25 Month Old Child Development

Learn everything you need to know about your 25 month old toddler. Track important developments and milestones such as talking, walking, growth, memory & more.

Toddler girl playing with bubbles in backyard

Your Growing Baby

Breaking the Pacifier Habit

Your child is no longer a baby—but is he still using a pacifier? You'd probably love for him to be pacifier-free, but some habits are hard to break, and you're worried about sleepless nights and tear-filled days.

There are plenty of good reasons to wean your toddler from the pacifier (or see if you can get him to go cold turkey). Perhaps one of the best reasons to say goodbye to the pacifier now is that it could affect your child's speech development. Your kiddo is having an explosion of learning new words, but it's hard for him to speak clearly to you if he's always got something in his mouth. He might slur his speech or even be reluctant to speak, limiting his communication.

If your tot is a serious pacifier addict, the habit could cause jaw misalignment or crooked teeth (though this might be more of an issue with kids who suck their thumbs or fingers).

Even hygiene comes into play; unless you're fanatical about keeping it clean, the pacifier comes into contact with a lot of germs and might deliver these straight to your little one's mouth. Yuck!

Talk to your child's pediatrician for helpful suggestions on getting him to give up the pacifier (or thumb-sucking if that's your little one's comfort habit). She might suggest you wean him by having him use it only during naptime or solely at night. Or, you might want to try having a goodbye ceremony for the pacifiers as you box them up. Some moms even begin snipping the ends of the pacifiers until they are no longer fun to suck.

However you choose to handle the separation, don't belittle your child's attachment to his comfort object and be sure you offer him plenty of support and understanding.

Health and Safety Info

Dealing With Sleep Problems

Perhaps the best way to prepare your toddler for a full night of sleep is to implement a consistent bedtime routine. This might mean a bath, a story, then a good-night hug and kiss. To foster your child's growing desire for independence, allow him to choose whether he wants the truck pj's or the football pj's, or let him select a bedtime story for you to read. (He might choose the same one night after night—toddlers love repetition!)

Be sure that your tot isn't relying on external cues to help him fall asleep. If you rock him each night as he dozes off, he's not learning to fall asleep on his own—and when he wakes up and you're not there, it might be hard for him to drift off again.

If your toddler was previously a good sleeper and his reluctance to stay in bed has come on suddenly, check to see if he's not feeling well. Once you've determined that he's not hurting, you can proceed with figuring out just why he doesn't want to snooze. Consider his current nap schedule and how much total sleep he's getting—is it possible that he's just not tired? (This might also be a factor if your child is consistently waking up too early each day.)

If your tot is experiencing nightmares or night terrors, comfort and calm him. You might need to reassure him there are no monsters under the bed. (Perhaps give him his own bottle of "monster spray" if needed!) Don't get into the habit of getting into bed with your toddler or letting him sleep with you, however; that's going to undo all the efforts to get him sleeping on his own in his very own room.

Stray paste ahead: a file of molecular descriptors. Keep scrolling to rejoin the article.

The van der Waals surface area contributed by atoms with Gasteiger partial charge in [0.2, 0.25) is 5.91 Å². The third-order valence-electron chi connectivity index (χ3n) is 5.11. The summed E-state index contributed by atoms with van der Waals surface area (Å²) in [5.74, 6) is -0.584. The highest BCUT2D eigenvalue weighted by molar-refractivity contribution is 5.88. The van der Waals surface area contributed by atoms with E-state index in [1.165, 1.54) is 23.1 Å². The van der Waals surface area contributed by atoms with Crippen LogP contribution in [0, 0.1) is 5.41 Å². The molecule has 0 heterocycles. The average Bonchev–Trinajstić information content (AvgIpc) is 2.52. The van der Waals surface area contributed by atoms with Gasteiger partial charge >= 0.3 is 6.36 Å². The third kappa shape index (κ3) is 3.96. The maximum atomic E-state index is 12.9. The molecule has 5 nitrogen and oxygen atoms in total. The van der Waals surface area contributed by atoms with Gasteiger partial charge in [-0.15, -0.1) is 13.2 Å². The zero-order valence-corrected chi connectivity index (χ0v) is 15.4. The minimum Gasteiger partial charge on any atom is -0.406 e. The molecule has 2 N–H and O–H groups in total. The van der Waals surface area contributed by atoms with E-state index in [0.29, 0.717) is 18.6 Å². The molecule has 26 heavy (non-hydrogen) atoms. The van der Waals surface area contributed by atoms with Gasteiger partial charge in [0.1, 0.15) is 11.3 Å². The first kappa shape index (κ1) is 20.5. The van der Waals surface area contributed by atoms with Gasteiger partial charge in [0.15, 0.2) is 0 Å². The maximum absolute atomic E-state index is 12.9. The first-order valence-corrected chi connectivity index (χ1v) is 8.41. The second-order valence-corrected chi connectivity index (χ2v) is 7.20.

Adding to Your Family

It's an exciting prospect to add another little member to your family. If you're pregnant again, congratulations! You're a veteran at pregnancy, but things are different now that you're caring for a toddler who doesn't want to slow down just because Mommy does!

One of the biggest challenges of pregnancy—especially if you're experiencing morning sickness and fatigue—is getting through the day. Of course, your child still needs your watchful eye, so you can't just snooze while he's running wild throughout the house. Instead, nap when he does and get to bed at a reasonable time to help combat fatigue. If a friend offers to take your tot for a playdate, take her up on it and use that time to put your feet up and relax. (Throw in a load of laundry first if it eases the guilt of "not doing anything.")

If lunch for you is nibbling while your toddler eats, change your mindset and make an effort to eat well. Not only is a healthy diet important for the baby, but eating nutritious meals and staying hydrated will help you feel better.

If your kiddo is rambunctious and demanding of your attention, try leaving him with Daddy or a friend for longer ob-gyn appointments. You need time to discuss the pregnancy, your health, and your baby-to-be's development with your physician and have your questions answered without interruption. (Oh, and while you're there you might want to ask your doc about whether it's okay to pick up your toddler during pregnancy.)

Overall, take care of yourself, and if the house is a little messy or you need to heat up a frozen pizza for dinner once in a while, give yourself a break. You're growing a baby and raising a toddler; that's plenty of work for anyone!

Related Reads

Was this page helpful?
Related Articles